The fall you took off the monkey bars in fourth grade may feel a lifetime ago, but to scientists who study skeletal remains, these pivotal — and sore — moments can be important clues as to how we lived hundreds of years after our deaths.
Skeletal trauma is evidence of accumulated breaks and fractures over a lifetime. These clues are especially important when it comes to decoding the lives of those who lived centuries before, including the denizens of the Middle Ages.
In a new study, archeologists used X-ray analysis of 314 skeletal remains uncovered in Cambridge, U.K. between the 10th and 14th century to peer back into the past. Specifically, the researchers were interested in documenting the toll social-class differences could take on the body. What they found was telling, to say the least.
Why it matters — The team uncovered some grisly truths about the lives of these Medieval Britons — life for the poor was especially brutal. They also uncovered the hard reality of domestic violence in the period.
The findings were published Monday in the American Journal of Physical Anthropology.
Here's the background — Modern Cambridge is most readily associated with the city's university, which has played host to academic luminaries from Isaac Newton to Stephen Hawking. But in Medieval times, Cambridge looked very different to the quaint colleges, cobble streets, and well-manicured river banks the city is known for today.
In the 13th century, the city was home to roughly 4,000 laborers, artisans, farmers, and religious friars who attended the then-emerging university.
The difference in the labor of a farmer to that of a friar may seem obvious, but the University of Cambridge research team who conducted this study took a deeper approach to truly reconstruct these peoples' daily lives.
The research team looked at skeletal remains from three different grave sites across the city:
The Augustinian friary: The final resting place of either wealthy religious patrons and friars
The Hospital of St John the Evangelist: Graves of the seriously ill or charitably housed
The parish of All Saints: The grave site of common laborers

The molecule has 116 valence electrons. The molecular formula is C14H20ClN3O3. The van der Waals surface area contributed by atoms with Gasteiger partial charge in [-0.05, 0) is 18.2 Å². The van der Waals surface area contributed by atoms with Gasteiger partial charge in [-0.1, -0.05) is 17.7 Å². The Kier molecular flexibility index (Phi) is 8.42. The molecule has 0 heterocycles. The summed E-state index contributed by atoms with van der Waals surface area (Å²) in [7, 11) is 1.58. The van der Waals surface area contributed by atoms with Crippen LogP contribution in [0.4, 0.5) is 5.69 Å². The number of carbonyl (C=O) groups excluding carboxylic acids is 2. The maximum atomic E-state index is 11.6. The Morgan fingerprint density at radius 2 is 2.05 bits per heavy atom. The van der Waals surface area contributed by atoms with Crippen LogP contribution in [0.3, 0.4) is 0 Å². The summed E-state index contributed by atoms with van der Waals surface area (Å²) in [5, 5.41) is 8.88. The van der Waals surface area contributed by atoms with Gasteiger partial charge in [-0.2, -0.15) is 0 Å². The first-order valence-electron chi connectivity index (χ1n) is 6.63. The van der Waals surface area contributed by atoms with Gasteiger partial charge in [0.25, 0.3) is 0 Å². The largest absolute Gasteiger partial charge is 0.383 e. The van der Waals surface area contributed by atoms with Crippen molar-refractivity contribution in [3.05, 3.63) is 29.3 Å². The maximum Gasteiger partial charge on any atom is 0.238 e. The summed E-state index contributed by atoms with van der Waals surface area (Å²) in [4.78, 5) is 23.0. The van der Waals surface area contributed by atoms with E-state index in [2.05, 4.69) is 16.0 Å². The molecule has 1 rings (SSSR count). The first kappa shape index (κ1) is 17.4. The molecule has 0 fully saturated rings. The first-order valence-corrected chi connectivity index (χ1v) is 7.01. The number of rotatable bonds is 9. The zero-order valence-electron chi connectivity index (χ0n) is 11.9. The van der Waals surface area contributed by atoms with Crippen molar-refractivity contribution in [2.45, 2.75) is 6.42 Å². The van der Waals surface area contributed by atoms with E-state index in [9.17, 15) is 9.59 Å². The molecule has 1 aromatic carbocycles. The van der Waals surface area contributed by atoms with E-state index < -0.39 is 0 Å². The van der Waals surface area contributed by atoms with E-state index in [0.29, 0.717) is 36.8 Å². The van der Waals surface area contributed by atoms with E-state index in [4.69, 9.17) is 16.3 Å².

Using the breaks and fractures left in these skeletons' bones, the researchers set out to reconstruct what each individual's life was really like.
What they did — The archeologists examined 75 remains from the Augustinian Friary, 155 from the Hospital of St John the Evangelist, and 84 from the All Saints cemetery. They used a combination of macroscopic examination — examinations done with the naked eye — and a portable X-ray machine to look below the surface of the bones.
The team used clues like teeth calcification, the shape or size of skull, pubic, and rib bones to judge each skeleton's age at time of death and sex. Once determined, the remains were categorized as adolescent (12-17), young adult (18-25), middle adult (26 - 44), mature adult (45 - 60), and old adult (60+).
Children younger than 12 were excluded from the study because they were less likely to have worked outside the home.
"Life was toughest at the bottom — but life was tough all over."
What they discovered — Perhaps unsurprisingly, the greatest number of skeletal traumas were seen in the remains from All Saints, with 37 of the 84 individuals showing evidence of some kind of bone trauma.
Jenna Dittmar is the study's lead author and research associate at the University of Cambridge's McDonald Institute for Archaeological Research. She explains in a statement why individuals buried at All Saints likely sustained their injuries during their day-to-day grind as laborers.
"We can see that ordinary working folk had a higher risk of injury compared to the friars and their benefactors or the more sheltered hospital inmates," she says.